To justify a price of 50x current earnings, investors would have to assume that earnings per share grow at 15% each year for the next ten years – a herculean feat – and assume a longer-term growth rate of about 3.0%. Even then, with such staggering success, the price can still only be justified by utilising a required rate of return of 8.0%, which some may see as insufficiently low for the associated risk . Finally, even after generating such incredible earnings growth for ten years, paying 50x today’s earnings means that today’s present value is still mostly made up of the “terminal value”, which represents a whopping 73% of the current asking price:
Source: Redwheel. The information shown above is for illustrative purposes.
To pay such a price, therefore, investors need to feel certain of the future, certain that by ignoring more reasonably priced companies today – the lonely single marshmallow presented at the start of our experiment – they are going to be rewarded with phenomenal growth for a very long time into the future, and earn themselves an extra marshmallow.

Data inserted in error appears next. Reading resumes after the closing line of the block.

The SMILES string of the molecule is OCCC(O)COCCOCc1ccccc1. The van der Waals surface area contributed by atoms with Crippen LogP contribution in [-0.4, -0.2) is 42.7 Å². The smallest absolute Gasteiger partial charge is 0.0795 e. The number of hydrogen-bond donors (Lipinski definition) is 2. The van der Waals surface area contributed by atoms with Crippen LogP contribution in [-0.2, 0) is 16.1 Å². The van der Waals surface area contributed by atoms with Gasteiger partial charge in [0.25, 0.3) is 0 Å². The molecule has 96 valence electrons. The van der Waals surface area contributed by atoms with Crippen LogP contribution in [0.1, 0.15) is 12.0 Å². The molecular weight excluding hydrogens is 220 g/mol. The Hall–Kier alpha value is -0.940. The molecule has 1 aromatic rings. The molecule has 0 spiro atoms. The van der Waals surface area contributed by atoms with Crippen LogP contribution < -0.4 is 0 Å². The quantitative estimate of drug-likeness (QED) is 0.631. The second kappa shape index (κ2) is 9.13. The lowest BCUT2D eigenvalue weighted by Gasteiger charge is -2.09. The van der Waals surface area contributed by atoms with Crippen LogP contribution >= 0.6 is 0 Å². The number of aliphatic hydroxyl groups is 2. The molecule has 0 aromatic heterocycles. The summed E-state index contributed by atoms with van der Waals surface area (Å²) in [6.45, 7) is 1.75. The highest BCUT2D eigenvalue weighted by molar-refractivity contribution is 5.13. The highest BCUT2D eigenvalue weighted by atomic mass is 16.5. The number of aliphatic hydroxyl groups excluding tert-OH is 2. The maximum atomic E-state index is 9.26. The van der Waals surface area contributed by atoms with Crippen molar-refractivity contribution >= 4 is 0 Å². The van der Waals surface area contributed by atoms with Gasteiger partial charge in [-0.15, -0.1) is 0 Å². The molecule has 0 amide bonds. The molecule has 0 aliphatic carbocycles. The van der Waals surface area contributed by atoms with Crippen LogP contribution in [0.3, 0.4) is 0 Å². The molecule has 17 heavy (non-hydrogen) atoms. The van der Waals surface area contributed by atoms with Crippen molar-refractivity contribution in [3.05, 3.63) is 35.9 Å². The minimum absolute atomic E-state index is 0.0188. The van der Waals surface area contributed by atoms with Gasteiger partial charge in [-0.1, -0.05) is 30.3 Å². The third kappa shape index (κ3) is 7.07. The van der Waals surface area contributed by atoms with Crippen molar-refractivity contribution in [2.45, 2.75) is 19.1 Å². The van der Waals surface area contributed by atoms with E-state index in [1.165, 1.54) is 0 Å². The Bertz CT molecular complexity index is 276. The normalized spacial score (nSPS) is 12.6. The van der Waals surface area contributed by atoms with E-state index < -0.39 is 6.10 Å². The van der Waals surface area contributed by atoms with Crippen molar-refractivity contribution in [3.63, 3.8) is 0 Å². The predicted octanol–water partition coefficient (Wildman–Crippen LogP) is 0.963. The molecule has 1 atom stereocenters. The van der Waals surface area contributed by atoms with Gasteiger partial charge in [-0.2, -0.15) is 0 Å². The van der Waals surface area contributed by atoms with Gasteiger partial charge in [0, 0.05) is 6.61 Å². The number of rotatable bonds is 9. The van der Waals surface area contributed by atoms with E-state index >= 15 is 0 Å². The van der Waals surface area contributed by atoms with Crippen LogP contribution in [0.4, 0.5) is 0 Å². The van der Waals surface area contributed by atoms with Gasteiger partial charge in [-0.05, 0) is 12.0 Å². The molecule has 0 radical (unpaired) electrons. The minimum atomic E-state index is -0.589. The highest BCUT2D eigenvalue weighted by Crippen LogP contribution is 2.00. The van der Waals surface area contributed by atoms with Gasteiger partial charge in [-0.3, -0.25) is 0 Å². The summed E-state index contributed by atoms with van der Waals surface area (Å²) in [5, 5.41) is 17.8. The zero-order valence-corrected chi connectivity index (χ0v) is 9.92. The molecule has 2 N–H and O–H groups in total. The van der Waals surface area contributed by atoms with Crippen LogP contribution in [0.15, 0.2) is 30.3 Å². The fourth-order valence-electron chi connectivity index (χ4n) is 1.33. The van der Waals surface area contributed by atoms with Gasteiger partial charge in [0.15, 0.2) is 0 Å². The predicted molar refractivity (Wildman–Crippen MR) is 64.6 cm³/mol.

Assuming such extreme growth for such a long time makes value investors like us nervous. If we don’t make any heroic assumptions , and pay a much lower price relative to current earnings, the reliance of our current business value on the outcome of the long-term future falls fast, with the “terminal value” comprising only 30% of today’s price, if we pay only 9x current earnings. That means that if both our theoretical companies announced that they were going to cease to exist in ten years, our investment would retain 70% of its value, compared with the higher-priced company, which would be worth only 27% of the price paid.
Source: Redwheel. The information shown above is for illustrative purposes.
We make this point to underscore the importance of thinking carefully about the expectations – explicit or implicit – that are built into market prices for businesses, and the chances of those expectations paying off. Unlike in a lab, in the real economy it is, in our opinion, foolish to assume that more marshmallows will always be forthcoming, and we believe investors should think carefully before turning one down today.